Photographing Dead Creek State Wildlife Management Area
Addison, Vermont, page 3
View to the northeast from the goose viewing area.
Sometimes the geese will also use the field to the north of the goose viewing area, and after the sun has come up in the morning, you can
usually find a spot where the light is directly behind you if the geese are close enough to be photographed. While the field to the north is not
fenced, access is prohibited by signs. Route 17 can be a busy road with  high speed traffic, and ditches line both sides, so use caution.
Rubber boots can be useful, as the native soil is a very fine clay that drains poorly, and the mud that it creates when wet can be messy.

As the day progresses from morning to midday, the geese seem to settle down into a regular pattern of feeding and bathing. Every so often the
entire flock will take to the air, circle, and return to the refuge. If the lighting is not satisfactory during midday, there is one spot to the south of
the refuge that may be provide better photographic opportunities. Gage Road is a public gravel road, from the goose viewing area  take a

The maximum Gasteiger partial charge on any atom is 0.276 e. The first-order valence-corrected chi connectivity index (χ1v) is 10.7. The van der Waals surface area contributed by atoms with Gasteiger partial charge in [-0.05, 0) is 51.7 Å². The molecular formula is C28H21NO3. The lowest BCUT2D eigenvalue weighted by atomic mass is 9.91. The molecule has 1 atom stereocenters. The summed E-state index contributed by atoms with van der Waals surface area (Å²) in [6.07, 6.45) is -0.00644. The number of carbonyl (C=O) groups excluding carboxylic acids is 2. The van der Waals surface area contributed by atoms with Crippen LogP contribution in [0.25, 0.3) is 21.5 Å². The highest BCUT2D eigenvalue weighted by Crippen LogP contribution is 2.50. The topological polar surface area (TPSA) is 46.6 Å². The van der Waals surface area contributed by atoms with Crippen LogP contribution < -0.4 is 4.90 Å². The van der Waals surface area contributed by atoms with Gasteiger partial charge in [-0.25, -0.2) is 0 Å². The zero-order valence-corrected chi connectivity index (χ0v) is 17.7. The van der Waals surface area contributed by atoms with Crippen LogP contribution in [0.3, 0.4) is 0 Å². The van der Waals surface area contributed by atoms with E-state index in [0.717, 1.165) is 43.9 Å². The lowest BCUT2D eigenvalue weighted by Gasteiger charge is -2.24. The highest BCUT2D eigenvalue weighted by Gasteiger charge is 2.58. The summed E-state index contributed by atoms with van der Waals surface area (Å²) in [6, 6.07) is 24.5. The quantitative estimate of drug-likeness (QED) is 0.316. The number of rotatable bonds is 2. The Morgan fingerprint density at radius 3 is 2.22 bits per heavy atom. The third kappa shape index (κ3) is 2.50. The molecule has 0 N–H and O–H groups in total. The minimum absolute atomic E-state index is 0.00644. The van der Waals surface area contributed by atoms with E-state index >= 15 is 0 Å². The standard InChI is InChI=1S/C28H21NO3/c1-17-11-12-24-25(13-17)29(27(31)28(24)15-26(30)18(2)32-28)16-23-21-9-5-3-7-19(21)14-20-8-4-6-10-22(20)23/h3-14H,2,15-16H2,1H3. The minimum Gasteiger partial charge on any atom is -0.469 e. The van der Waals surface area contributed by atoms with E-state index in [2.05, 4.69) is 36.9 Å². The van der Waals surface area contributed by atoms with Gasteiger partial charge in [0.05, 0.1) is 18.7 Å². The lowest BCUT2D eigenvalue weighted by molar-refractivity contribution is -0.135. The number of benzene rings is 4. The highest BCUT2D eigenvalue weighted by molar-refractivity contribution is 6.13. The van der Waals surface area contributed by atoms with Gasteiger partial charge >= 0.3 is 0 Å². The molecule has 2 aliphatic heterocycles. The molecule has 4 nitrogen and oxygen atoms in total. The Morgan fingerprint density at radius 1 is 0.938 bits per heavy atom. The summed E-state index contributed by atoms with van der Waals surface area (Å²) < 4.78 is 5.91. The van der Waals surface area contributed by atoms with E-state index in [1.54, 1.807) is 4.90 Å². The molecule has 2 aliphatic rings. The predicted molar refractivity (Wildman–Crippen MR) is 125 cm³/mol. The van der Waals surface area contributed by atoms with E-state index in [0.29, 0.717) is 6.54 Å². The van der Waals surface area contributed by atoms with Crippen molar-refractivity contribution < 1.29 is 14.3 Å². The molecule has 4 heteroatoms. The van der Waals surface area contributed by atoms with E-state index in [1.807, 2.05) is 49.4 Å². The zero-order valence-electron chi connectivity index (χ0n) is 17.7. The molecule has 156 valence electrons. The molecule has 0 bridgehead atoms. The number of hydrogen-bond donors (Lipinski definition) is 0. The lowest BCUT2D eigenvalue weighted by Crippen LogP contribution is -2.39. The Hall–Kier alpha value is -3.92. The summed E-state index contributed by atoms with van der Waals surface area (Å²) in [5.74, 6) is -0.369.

right on Route 17 heading east for about 1.5 miles until you come to the intersection with Route 22A (Just to your left is a general store with a
large selection of lunch items and beverages). Take a right onto Route 22A south for about 1 mile and you will see Gage Road on your right.
Go down it for about a mile and you will be at the south end of the main refuge field. There is some shoulder space to pull over and park
without obstructing traffic, but beware of roadside ditches.

For other bird species, if you leave the goose viewing area and turn left on Route 17 heading west, after about 1/2 mile there is a canoe launch
parking lot to your right and on your left is a gravel road that takes you along the marsh to an impoundment area. There are also gated gravel
roads that you can hike on. Access in some areas is limited by signs.
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